What is the smallest coin in Britain?
Coins of the British Isles, colonies, and Commonwealth
The earliest coinage of Britain consisted of small, cast pieces of speculum, a brittle bronze alloy with 20 percent tin. These coins copied the bronze of Massilia (Marseille) of the 2nd century bce and circulated, mainly in southeastern Britain, early in the 1st century bce their relationship with contemporary iron currency bars is uncertain. At the same time, uninscribed gold coins of the Gaulish Bellovaci, a tribe located near Beauvais, imitated from the famous gold stater of Philip II of Macedon, were being introduced, probably by trade. The first Belgic invasion, about 75 bce , brought variants of these, from which arose a complex family of uninscribed imitations. The study of distribution in Britain has ascribed them to fairly well-defined tribal areas in the south and east; some are crude, but the best illustrate the peak of Celtic art in Britain. The gold was of variable purity. After the second Belgic invasion (following Caesar’s raid in 55 bce ) the coinage entered a historical phase through the addition (in Latin, and with Roman titles, etc.) of the names of kings. Roman influence under Augustus prompted the introduction of silver and copper to reinforce the gold and the Romanization of previously “Celtic” types. Claudius’ conquest in 43 ce ended native coinage except for crudely cast billion pieces long continued in the Hampshire and Dorset area; the gold of the tribe of the Brigantes in what is now Yorkshire was the last to disappear.
Unofficial copies of Claudian bronze were produced in Britain to alleviate the shortage of official Roman coinage after the conquest. Thereafter, no coinage was produced until the reign of the usurper Carausius (286–293 ce ), who coined profusely in orthodox Roman fashion at Londinium (London) and elsewhere in gold, silver, and copper; the same was done briefly by Allectus, his murderer (293–296 ce ). Diocletian’s London mint was continued under Constantine until 324 ce ; thereafter, except under Magnus Maximus (383–388 ce ), whose usurpation was legitimized by the Eastern emperor Theodosius I, Britain lacked an official mint, being supplied with coinage mainly from Gaul. Imitative bronze pieces, however, appeared in the 3rd century and continued to be made in the 4th.
Early Anglo-Saxon coins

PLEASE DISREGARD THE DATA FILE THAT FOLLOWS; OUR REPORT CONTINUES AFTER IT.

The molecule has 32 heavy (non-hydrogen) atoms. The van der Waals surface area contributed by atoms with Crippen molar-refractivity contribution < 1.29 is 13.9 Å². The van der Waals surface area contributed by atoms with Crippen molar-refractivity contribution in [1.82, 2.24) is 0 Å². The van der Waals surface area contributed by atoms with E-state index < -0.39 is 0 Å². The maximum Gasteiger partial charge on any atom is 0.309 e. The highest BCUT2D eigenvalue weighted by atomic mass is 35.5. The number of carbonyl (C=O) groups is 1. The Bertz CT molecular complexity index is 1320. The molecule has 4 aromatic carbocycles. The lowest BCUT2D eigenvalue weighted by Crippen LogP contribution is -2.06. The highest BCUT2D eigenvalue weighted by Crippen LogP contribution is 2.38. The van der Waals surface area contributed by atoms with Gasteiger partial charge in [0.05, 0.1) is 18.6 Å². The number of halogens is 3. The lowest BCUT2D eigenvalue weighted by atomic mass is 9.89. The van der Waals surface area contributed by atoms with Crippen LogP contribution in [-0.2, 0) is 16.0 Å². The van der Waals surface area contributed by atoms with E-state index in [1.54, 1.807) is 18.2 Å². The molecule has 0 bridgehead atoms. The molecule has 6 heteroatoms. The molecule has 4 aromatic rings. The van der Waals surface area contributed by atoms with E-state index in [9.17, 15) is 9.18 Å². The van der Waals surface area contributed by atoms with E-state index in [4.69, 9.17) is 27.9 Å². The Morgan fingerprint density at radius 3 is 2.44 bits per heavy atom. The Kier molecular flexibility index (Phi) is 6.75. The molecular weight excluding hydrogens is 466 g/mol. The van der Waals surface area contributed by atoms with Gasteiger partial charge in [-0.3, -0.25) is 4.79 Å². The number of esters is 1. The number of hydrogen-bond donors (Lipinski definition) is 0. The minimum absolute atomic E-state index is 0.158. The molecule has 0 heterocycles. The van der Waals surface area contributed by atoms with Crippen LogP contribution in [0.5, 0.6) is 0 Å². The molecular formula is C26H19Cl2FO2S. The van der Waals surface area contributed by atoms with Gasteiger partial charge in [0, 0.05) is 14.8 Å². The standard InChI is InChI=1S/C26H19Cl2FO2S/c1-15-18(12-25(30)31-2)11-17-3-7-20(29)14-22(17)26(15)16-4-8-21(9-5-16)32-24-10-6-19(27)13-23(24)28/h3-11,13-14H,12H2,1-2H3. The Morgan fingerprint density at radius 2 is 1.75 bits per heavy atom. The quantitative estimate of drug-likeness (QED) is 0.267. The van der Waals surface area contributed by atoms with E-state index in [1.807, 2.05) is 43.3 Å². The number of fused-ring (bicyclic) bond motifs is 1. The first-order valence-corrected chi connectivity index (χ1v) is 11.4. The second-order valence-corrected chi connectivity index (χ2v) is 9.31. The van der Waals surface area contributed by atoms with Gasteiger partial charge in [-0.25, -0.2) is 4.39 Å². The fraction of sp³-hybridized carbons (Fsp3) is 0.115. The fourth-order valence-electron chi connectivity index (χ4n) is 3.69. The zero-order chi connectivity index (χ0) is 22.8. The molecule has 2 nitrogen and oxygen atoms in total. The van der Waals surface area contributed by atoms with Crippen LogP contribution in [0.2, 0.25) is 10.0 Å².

Infiltration of Merovingian gold from France in the 6th century prompted the issue of Anglo-Saxon gold “thirds” in the 7th; solidi were only very rarely struck, because of their high intrinsic value. Output, never great, was confined chiefly to the London– Kent area. The London mint, almost certainly episcopal, signed its coins with the name LONDVNIV; Kentish coinage was mainly regal. In addition, there were a perhaps small Mercian series and another from York. A further series, copied from late 4th-century Roman prototypes, was struck about 650, when the gold content was fast diminishing. Gold coinage soon gave way to that of small thick silver sceats (meaning “a portion”; about 1.29 grams, or 20 grains) of essentially different style. Some had Runic legends, including the name Peada, supposedly a reference to the king (flourished 656) of Mercia; most, however, were nonregal, and their legends are Latinized. Types were varied, and some almost certainly originated in Frisia, where sceats are found in large quantities, denoting the trading connection that called for their use; these show animal and floral design. In the south the sceats lasted until about 800. Small silver sceats were developed in the mid-8th century in Northumbria, where they quickly gave way to copper, which lasted until about 850.
Anglo-Saxon penny coinages
English coinage proper began with the silver penny of Offa, king of Mercia (757–796). It was first struck at around the weight of the sceat, from about 790, and its weight increased to about 22 1 / 2 grains (equal to 240 to the Tower pound; the standard pound used by the Royal Mint until its replacement in 1526 by the troy pound, whose name derives from the French city of Troyes, site of a major medieval fair). The new pennies showed Carolingian influence in their broad, flat forms. Their designs, however, insofar as they were not influenced by late Roman coin portraiture, displayed a brilliant originality (both in Anglo-Saxon portraiture and also in pattern design and decorative lettering), which had no equal for some centuries. Offa’s coinage, though minted expressly for him as Rex Merciorum, was mainly current in the southeast and was probably struck at Canterbury. Evidence for this lies in the fact that the moneyers of Offa were also those of the kings of Kent, and the coins of archbishops of Canterbury, including Jaenbeorht (died 792), bore the names of Offa and his successor Cenwulf: under Ceolwulf (821–823) the mint name of Canterbury appeared on the coins. Offa struck pennies with the portrait and name of his wife, Cynethryth, as Regina M(erciorum) and also issued gold pieces copying a 774 dinar of the caliph al-Manṣūr but with the addition of OFFA REX. Ceremonial gold coins, like Offa’s, all now represented by unique examples, were minted, perhaps partly to pay the Romescot (an annual tax to the papal see), by Archbishop Wigmund of York (837–854?), Edward the Elder (899–924), Ethelred II (978–1016), and Edward the Confessor (1042–66).